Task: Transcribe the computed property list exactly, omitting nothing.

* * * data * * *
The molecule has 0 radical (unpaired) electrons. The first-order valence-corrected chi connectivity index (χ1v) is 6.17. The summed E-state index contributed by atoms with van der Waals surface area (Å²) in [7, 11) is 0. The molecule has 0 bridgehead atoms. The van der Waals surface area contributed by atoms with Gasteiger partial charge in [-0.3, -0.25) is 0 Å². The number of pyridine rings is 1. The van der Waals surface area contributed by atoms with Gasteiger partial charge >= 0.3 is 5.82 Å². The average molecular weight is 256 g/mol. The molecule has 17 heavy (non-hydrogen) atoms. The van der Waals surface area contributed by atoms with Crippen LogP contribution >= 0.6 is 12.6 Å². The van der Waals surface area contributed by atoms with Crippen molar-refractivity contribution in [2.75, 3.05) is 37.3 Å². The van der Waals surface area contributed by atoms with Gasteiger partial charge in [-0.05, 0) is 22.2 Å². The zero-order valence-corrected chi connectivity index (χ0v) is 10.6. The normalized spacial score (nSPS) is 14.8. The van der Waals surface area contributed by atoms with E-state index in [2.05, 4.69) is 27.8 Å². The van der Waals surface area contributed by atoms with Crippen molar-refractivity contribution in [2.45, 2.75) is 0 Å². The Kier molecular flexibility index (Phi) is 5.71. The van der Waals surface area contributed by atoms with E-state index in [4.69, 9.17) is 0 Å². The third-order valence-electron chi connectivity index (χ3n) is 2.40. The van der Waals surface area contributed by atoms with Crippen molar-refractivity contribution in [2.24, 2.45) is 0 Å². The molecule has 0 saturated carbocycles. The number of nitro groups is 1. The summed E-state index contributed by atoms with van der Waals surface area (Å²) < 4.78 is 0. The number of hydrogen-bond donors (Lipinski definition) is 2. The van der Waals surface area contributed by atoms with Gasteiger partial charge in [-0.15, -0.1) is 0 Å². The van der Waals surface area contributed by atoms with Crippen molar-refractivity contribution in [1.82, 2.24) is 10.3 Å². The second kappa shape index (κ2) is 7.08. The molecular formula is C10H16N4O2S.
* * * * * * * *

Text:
The molecule has 0 radical (unpaired) electrons. The first-order valence-corrected chi connectivity index (χ1v) is 6.17. The summed E-state index contributed by atoms with van der Waals surface area (Å²) in [7, 11) is 0. The molecule has 0 bridgehead atoms. The van der Waals surface area contributed by atoms with Gasteiger partial charge in [-0.3, -0.25) is 0 Å². The number of pyridine rings is 1. The van der Waals surface area contributed by atoms with Gasteiger partial charge >= 0.3 is 5.82 Å². The average molecular weight is 256 g/mol. The molecule has 17 heavy (non-hydrogen) atoms. The van der Waals surface area contributed by atoms with Crippen LogP contribution >= 0.6 is 12.6 Å². The van der Waals surface area contributed by atoms with Crippen molar-refractivity contribution in [2.75, 3.05) is 37.3 Å². The van der Waals surface area contributed by atoms with Gasteiger partial charge in [-0.05, 0) is 22.2 Å². The zero-order valence-corrected chi connectivity index (χ0v) is 10.6. The normalized spacial score (nSPS) is 14.8. The van der Waals surface area contributed by atoms with E-state index in [2.05, 4.69) is 27.8 Å². The van der Waals surface area contributed by atoms with Crippen molar-refractivity contribution in [2.45, 2.75) is 0 Å². The Kier molecular flexibility index (Phi) is 5.71. The van der Waals surface area contributed by atoms with E-state index in [4.69, 9.17) is 0 Å². The third-order valence-electron chi connectivity index (χ3n) is 2.40. The van der Waals surface area contributed by atoms with Crippen molar-refractivity contribution in [2.24, 2.45) is 0 Å². The molecule has 0 saturated carbocycles. The number of nitro groups is 1. The summed E-state index contributed by atoms with van der Waals surface area (Å²) < 4.78 is 0. The number of hydrogen-bond donors (Lipinski definition) is 2. The van der Waals surface area contributed by atoms with Gasteiger partial charge in [-0.15, -0.1) is 0 Å². The van der Waals surface area contributed by atoms with Crippen molar-refractivity contribution in [1.82, 2.24) is 10.3 Å². The second kappa shape index (κ2) is 7.08. The molecular formula is C10H16N4O2S.